# What is "Hyperfocal Distance"?

I'd like a clear & easy-to-understand (especially for non-physics-types) explanation of what Hyperfocal Distance is, how it affects photographs, and what determines its value.

The hyperfocal distance is the distance at which everything from 1/2 the distance to infinity is in focus.

For instance, if the hyperfocal distance of a particular lens at a particular aperture is 100ft, then by focusing at 100 ft you can capture anything from 50ft-infinity in clear focus.

A more in depth explanation can be found at www.dofmaster.com

• I would add that it's dependent on the aperture of the lens. Commented Jul 29, 2010 at 0:31
• It's also dependent on the amount of blur you are willing to accept as "in focus". Commented Dec 31, 2010 at 19:47
• It also depends on focal length... Commented Apr 5, 2011 at 5:15
• It also depends on display size and viewing distance. Commented Feb 2, 2017 at 13:17

It's arguable whether this is "clear and easy to understand", but Thom Hogan has an interesting article on Hyperfocal distance - explaining that it's not quite what people think it is, and also why it's not necessarily a desirable effect.

Here's a few quotes (emphasis mine):

"Hyperfocal focus distance" is basically the focus distance for any given camera, lens, and settings that maximizes the apparent focus distance while including infinity at the far end.
Since a lens can only focus one distance at a time, hyperfocal focus depends upon the blur circle that is created by things in front or behind the focus distance to be small enough that we still detect it as a "point."

...

hyperfocal is really only usable for wide angle lenses. By the time you get to a 50mm lens, hyperfocal at f/11 is pretty much out beyond all the focus markings on the lens. I doubt that you'll be able to focus precisely enough to use even a rough hyperfocal number with that much lens

...

Hyperfocal focus done right looks wrong. It's an artificial construct promulagated by us photo writers who ran out of things to write about and started inventing things that seem useful but really aren't.

Our brains don't do "hyperfocal." Indeed, a critical depth cue our brain uses is that detail = near, lack of detail = far.

• +1: Good article, although I think the author kind of misses the point of hyperfocal distance. One doesn't generally use a hyper focal point when shooting anything with measurable depth. Thats why it is only really usable on wide angle lenses when doing far distance shots...i.e landscapes. While I agree there is too much rhetoric about it on the net, hyperfocal distance is really just a simple marker that indicates you've got good focus out to great distance, which is useful for landscape photography. Commented Jul 30, 2010 at 17:37

The hyperfocal distance is the nearest distance on which a lens can be focused on a given aperture, where the depth of field will extend to "infinity".

To determine the hyperfocal distance, you can use WolframAlpha's formula, it requires 3 variables:

1. Circle of Confusion (CoC) in mm
2. Focal length in mm
3. Aperture (f-number)

The aforementioned DOFMaster site has a table with the different CoC values for various digital cameras.

• DOFMaster also assumes an 8x10 print viewed at 10-12 inches by a viewer with 20/20 vision. Many DoF calculators also allow one to take those into effect and appropriately modify the CoC used. Commented Oct 19, 2015 at 14:44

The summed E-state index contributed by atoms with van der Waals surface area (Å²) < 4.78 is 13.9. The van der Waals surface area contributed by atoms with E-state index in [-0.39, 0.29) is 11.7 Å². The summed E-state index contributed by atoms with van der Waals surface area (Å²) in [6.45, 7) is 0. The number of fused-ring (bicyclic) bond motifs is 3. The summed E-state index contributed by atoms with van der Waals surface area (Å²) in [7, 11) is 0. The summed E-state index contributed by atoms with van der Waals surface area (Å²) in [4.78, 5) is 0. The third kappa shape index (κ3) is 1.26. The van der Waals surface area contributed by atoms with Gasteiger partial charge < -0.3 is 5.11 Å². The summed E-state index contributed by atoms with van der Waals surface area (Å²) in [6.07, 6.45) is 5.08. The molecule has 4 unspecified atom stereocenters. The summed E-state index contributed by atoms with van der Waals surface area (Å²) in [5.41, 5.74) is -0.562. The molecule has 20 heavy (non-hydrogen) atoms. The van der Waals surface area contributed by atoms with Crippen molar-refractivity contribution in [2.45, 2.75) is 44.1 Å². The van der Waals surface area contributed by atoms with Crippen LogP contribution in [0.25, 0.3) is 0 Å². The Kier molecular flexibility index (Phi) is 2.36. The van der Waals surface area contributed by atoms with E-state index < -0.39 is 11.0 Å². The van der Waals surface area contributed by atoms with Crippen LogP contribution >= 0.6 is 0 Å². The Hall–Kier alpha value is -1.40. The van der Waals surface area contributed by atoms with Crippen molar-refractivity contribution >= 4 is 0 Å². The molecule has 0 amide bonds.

Found this answer on dofmaster.com, which in turn references "How to Use Your Camera, New York Institute of Photography, 2000":

... the hyperfocal distance setting ... is simply a fancy term that means the distance setting at any aperture that produces the greatest depth of field.

• +1 That's correct. It would be more revealing if that quotation were to add, "and the greatest DoF occurs when objects at infinity are just barely in focus"--which is a concept already amply covered by previous responses. Commented Dec 31, 2010 at 20:33

The hyperfocal distance is used a lot in landscape photography, where the maximum depth of field is achieved , which carries on up to the "infinity" point too - it's generally two thirds of the way between the camera and its infinite distance.

• I like the idea of two-thirds of the way to infinity ;-). Commented Dec 31, 2010 at 20:35

Hyperfocal distance is the distance you focus to in order for the depth of field to extend backward precisely to infinity, representing the maximum depth of field in terms of focal distances covered.

Understanding this requires understanding what depth of field is.

Depth of field refers to the range of distances between which anything looks in focus. A wide depth of field means that subjects within a wide range of distances from the camera will look in focus, and a narrow depth of field means only subjects within a very narrow range of distances will appear in focus.

Technically, there is always only a single focal distance, but the nature of image sharpness means there is some tolerance either side of this before which you can tell a subject is out of focus. This tolerance varies according to various properties of the lens including its aperture size.

On lenses with mechanical focus rings (often older lenses), there are often depth of field markers showing you the near and far depth of field limits for each aperture. It extends each side of your actual focal setting. If you don't have these markers you can still work out depth of field mathematically or by an educated guess.

For any given aperture, you can turn the focus knob until the far limit of your depth of field sits exactly at infinity. The hyperfocal distance is whatever distance you need to focus to in order to achieve this. It'll be different according to your aperture.

Everything between half your hyperfocal distance and infinity will then be within your depth of field.